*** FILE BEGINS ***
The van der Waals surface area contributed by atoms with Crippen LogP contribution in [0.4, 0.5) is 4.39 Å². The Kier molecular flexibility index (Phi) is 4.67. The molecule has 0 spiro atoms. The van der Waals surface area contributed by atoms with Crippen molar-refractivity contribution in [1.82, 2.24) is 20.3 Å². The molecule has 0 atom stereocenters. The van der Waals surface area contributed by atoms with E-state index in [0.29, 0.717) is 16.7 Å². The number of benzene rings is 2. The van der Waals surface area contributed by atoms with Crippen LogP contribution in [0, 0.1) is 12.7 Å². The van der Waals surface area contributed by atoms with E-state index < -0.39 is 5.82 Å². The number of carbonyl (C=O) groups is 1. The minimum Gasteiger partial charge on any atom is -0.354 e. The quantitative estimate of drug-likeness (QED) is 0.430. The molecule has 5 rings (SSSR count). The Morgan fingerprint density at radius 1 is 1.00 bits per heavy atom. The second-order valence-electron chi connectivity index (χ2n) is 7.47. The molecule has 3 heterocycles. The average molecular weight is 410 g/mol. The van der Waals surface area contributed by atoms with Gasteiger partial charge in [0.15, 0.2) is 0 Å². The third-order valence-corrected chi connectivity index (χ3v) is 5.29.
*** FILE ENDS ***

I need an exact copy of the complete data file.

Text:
The van der Waals surface area contributed by atoms with Crippen LogP contribution in [0.4, 0.5) is 4.39 Å². The Kier molecular flexibility index (Phi) is 4.67. The molecule has 0 spiro atoms. The van der Waals surface area contributed by atoms with Crippen molar-refractivity contribution in [1.82, 2.24) is 20.3 Å². The molecule has 0 atom stereocenters. The van der Waals surface area contributed by atoms with E-state index in [0.29, 0.717) is 16.7 Å². The number of benzene rings is 2. The van der Waals surface area contributed by atoms with Crippen LogP contribution in [0, 0.1) is 12.7 Å². The van der Waals surface area contributed by atoms with E-state index < -0.39 is 5.82 Å². The number of carbonyl (C=O) groups is 1. The minimum Gasteiger partial charge on any atom is -0.354 e. The quantitative estimate of drug-likeness (QED) is 0.430. The molecule has 5 rings (SSSR count). The Morgan fingerprint density at radius 1 is 1.00 bits per heavy atom. The second-order valence-electron chi connectivity index (χ2n) is 7.47. The molecule has 3 heterocycles. The average molecular weight is 410 g/mol. The van der Waals surface area contributed by atoms with Gasteiger partial charge in [0.15, 0.2) is 0 Å². The third-order valence-corrected chi connectivity index (χ3v) is 5.29.